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Once you’ve decided to start a new business, exploring the various business structures available is usually your first step.  Unfortunately, for many there is a great deal of confusion regarding the differences in the DBA vs. LLC option.

One of the most common questions we are asked as advisors to business owners is “what is the difference between a DBA and an LLC?”

The short answer is “an awful lot!”

The long answer to the DBA vs LLC question is spelled out here and will hopefully serve as a guide when making the important decision about the business entity structure for your new business.

This post will cover:

  • What does DBA stand for?
  • LLC is an acronym for Limited Liability Company
  • The Differences in business income taxation between a DBA and an LLC
  • Why use a DBA
  • Similarities and Differences when considering the DBA vs LLC

DBA Definition

DBA is simply an acronym for “doing business as.” It is sometimes referred to as a trade name, fictitious business name, or assumed business name.

A DBA allows a business to operate under a name that is different from its legal name. For example, if John Smith wants to operate his cleaning business as ABC Cleaning, he will need to file for a DBA. In most states, DBAs are filed at the county level where the business is located.

LLC Definition

A limited liability company, or LLC, means that a business is operating as a distinct and separate legal entity from its owners. While LLCs require more formalities than a DBA, they have fewer restrictions than corporations.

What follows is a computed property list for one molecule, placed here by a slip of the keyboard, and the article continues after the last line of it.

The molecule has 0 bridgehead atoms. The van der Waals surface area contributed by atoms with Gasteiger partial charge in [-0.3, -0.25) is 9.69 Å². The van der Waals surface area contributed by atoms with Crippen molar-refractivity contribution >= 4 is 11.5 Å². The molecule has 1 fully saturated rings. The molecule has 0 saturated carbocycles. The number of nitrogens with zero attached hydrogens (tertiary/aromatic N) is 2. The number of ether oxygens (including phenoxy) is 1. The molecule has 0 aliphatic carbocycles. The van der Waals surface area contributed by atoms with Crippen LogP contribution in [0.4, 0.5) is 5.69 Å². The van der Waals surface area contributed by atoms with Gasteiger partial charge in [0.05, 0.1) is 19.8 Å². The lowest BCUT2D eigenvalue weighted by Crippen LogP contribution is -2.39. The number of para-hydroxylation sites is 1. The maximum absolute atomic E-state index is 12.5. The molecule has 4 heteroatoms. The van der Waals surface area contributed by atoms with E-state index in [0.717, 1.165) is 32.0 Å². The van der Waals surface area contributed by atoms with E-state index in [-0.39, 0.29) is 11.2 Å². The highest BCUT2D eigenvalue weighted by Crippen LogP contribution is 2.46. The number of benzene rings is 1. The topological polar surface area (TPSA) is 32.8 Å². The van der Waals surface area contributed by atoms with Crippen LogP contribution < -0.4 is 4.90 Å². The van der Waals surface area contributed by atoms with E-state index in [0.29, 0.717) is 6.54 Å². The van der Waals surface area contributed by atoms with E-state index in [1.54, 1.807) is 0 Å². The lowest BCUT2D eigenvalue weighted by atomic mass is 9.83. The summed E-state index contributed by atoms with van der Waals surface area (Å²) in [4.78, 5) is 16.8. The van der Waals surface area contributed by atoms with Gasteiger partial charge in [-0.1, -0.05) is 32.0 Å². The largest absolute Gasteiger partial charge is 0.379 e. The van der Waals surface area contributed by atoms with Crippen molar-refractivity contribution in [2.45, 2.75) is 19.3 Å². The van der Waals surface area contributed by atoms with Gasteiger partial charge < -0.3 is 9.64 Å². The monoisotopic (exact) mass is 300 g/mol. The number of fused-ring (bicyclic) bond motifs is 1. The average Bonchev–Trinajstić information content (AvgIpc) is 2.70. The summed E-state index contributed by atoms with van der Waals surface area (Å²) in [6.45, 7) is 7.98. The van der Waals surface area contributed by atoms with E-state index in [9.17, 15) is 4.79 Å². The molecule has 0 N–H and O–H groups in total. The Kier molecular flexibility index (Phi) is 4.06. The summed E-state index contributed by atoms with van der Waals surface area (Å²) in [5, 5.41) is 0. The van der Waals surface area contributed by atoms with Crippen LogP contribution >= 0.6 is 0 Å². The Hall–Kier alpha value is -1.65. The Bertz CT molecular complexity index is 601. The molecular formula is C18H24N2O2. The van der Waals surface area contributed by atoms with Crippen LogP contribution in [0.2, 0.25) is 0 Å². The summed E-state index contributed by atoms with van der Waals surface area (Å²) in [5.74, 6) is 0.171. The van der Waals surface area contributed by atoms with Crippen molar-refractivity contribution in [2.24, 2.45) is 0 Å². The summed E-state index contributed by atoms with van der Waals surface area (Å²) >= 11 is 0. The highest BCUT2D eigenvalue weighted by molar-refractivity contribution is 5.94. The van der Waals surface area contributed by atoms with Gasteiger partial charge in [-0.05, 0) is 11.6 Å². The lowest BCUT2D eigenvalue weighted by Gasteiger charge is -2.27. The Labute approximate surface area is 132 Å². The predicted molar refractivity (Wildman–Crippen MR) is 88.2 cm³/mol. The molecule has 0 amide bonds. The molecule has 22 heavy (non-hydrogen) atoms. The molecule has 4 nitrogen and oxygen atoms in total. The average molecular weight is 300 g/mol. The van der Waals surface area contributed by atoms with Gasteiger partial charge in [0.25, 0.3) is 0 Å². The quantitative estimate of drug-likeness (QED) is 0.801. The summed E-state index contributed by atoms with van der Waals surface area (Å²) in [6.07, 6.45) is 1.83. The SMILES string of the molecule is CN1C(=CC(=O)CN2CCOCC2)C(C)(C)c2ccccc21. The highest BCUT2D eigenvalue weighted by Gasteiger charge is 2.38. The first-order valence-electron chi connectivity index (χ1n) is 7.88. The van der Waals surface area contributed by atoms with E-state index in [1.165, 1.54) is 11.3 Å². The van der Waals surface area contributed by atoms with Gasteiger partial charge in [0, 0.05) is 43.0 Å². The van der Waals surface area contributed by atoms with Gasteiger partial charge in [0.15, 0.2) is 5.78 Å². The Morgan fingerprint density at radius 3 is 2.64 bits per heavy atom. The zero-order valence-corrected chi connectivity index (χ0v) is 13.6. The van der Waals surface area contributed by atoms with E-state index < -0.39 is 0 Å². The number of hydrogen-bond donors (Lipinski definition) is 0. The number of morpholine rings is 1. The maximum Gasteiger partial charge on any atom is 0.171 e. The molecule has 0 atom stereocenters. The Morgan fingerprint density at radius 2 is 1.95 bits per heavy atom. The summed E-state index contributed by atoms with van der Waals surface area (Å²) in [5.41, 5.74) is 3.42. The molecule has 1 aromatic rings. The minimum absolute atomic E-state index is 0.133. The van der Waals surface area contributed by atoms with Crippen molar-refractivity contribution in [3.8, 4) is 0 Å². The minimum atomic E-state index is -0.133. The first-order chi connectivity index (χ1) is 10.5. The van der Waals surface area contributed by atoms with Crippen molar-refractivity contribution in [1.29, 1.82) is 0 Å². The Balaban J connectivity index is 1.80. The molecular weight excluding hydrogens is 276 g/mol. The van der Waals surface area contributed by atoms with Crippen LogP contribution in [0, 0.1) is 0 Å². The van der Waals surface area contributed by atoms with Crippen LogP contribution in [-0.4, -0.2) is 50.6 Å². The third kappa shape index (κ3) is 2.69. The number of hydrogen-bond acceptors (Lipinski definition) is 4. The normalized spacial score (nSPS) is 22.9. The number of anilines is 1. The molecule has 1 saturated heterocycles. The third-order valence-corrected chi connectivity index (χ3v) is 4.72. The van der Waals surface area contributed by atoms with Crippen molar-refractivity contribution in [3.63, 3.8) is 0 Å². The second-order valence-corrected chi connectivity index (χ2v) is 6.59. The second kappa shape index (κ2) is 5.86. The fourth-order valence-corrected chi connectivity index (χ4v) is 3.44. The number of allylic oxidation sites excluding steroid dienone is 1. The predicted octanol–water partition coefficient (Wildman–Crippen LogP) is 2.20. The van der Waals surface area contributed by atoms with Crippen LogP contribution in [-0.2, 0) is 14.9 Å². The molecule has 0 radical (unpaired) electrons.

An LLC must be managed by members or a manager. Members are the owners of the company, while a manager, may or may not be a member. The LLC structure also includes more tax flexibility, as the LLC can choose to be taxed as a sole proprietor, partnership, or corporation.

To form an LLC, business owners must file articles of organization at the state level and adopt a Member(s) Operating Agreement.

What does a DBA Intend to Accomplish for a Business Owner?

Filing a DBA allows business owners to use a name other than their legal name to operate their business. Filing for a fictitious name can be beneficial to the business as it may help in the development of a recognizable brand presence with a descriptive and creative business name.

A DBA also allows the business owner to open a business bank account and receive payments in the name of the business, without the need to incorporate or form an Limited Liability Company (LLC).

How is an LLC Similar to a DBA?

Both LLCs and DBAs allow business owners to name their business something other than their own individual legal name. Both structures also allow owners to perform banking under their business’ name instead of their personal name.

How is an LLC Unlike a DBA?

The biggest difference between a DBA and an LLC is liability protection.

Under a DBA, there is no distinction between the business owner and the business. The business owner is liable for all expenses incurred on behalf of the business. On the other hand, an LLC provides limited liability protection. The business owners’ personal property remains completely separate from the business.

In addition, a DBA does not provide any tax benefits. As an LLC, owners can choose a corporate structure such as an S-corporation that receives special tax treatment.

And last, but not least, in most states where you form an LLC, there is a requirement to file an annual report and in certain circumstances pay an annual fee.  Whereas, fictitious name certifications, which provide you with the right to use a DBA, typically has a one-time filing and fee in most states.

Is it Ever Appropriate to Create an LLC for a DBA?

An LLC can benefit from the ease of DBA filing when the company wants to expand into new products or services.

For example, if John Smith’s cleaning company were ABC Cleaning, LLC and he decided he wanted to expand into selling cleaning supplies online, he could file a DBA for his new project  “ABCCleaningSupplies.com” that would be protected under the original LLC.

A DBA allows an LLC to broaden its offerings without creating a new LLC or corporation for each division.

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